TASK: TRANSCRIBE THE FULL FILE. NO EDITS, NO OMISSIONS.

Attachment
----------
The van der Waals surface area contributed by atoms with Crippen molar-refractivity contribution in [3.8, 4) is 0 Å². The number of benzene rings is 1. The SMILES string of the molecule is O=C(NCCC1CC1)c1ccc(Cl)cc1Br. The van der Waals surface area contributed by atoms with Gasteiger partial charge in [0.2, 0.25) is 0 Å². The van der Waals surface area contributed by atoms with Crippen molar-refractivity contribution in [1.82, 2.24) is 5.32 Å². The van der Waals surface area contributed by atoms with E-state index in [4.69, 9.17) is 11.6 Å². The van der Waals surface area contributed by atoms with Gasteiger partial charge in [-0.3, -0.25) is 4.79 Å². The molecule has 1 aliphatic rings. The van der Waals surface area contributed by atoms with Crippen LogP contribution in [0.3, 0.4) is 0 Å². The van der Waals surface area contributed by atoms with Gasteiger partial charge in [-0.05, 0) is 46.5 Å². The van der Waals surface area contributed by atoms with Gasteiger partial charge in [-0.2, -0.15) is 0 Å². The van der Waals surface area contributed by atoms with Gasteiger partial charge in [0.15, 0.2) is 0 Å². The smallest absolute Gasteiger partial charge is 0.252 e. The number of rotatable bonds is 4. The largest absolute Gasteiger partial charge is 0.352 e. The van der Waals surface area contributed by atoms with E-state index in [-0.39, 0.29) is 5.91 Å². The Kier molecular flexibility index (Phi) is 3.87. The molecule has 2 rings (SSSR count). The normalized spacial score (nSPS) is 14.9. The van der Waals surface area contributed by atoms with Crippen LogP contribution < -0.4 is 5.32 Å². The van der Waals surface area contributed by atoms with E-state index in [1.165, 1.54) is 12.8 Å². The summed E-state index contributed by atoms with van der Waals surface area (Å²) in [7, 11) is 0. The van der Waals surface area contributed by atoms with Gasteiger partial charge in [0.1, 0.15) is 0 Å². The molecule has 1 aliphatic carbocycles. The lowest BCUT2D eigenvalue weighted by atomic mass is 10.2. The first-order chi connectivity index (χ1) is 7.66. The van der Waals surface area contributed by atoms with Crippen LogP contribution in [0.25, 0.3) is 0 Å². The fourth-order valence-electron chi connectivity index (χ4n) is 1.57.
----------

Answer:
The van der Waals surface area contributed by atoms with Crippen molar-refractivity contribution in [3.8, 4) is 0 Å². The number of benzene rings is 1. The SMILES string of the molecule is O=C(NCCC1CC1)c1ccc(Cl)cc1Br. The van der Waals surface area contributed by atoms with Gasteiger partial charge in [0.2, 0.25) is 0 Å². The van der Waals surface area contributed by atoms with Crippen molar-refractivity contribution in [1.82, 2.24) is 5.32 Å². The van der Waals surface area contributed by atoms with E-state index in [4.69, 9.17) is 11.6 Å². The van der Waals surface area contributed by atoms with Gasteiger partial charge in [-0.3, -0.25) is 4.79 Å². The molecule has 1 aliphatic rings. The van der Waals surface area contributed by atoms with Crippen LogP contribution in [0.3, 0.4) is 0 Å². The van der Waals surface area contributed by atoms with Gasteiger partial charge in [-0.05, 0) is 46.5 Å². The van der Waals surface area contributed by atoms with Gasteiger partial charge in [-0.2, -0.15) is 0 Å². The van der Waals surface area contributed by atoms with Gasteiger partial charge in [0.15, 0.2) is 0 Å². The smallest absolute Gasteiger partial charge is 0.252 e. The number of rotatable bonds is 4. The largest absolute Gasteiger partial charge is 0.352 e. The van der Waals surface area contributed by atoms with E-state index in [-0.39, 0.29) is 5.91 Å². The Kier molecular flexibility index (Phi) is 3.87. The molecule has 2 rings (SSSR count). The normalized spacial score (nSPS) is 14.9. The van der Waals surface area contributed by atoms with Crippen LogP contribution < -0.4 is 5.32 Å². The van der Waals surface area contributed by atoms with E-state index in [1.165, 1.54) is 12.8 Å². The summed E-state index contributed by atoms with van der Waals surface area (Å²) in [7, 11) is 0. The van der Waals surface area contributed by atoms with Gasteiger partial charge in [0.1, 0.15) is 0 Å². The molecule has 1 aliphatic carbocycles. The lowest BCUT2D eigenvalue weighted by atomic mass is 10.2. The first-order chi connectivity index (χ1) is 7.66. The van der Waals surface area contributed by atoms with Crippen LogP contribution in [0.25, 0.3) is 0 Å². The fourth-order valence-electron chi connectivity index (χ4n) is 1.57.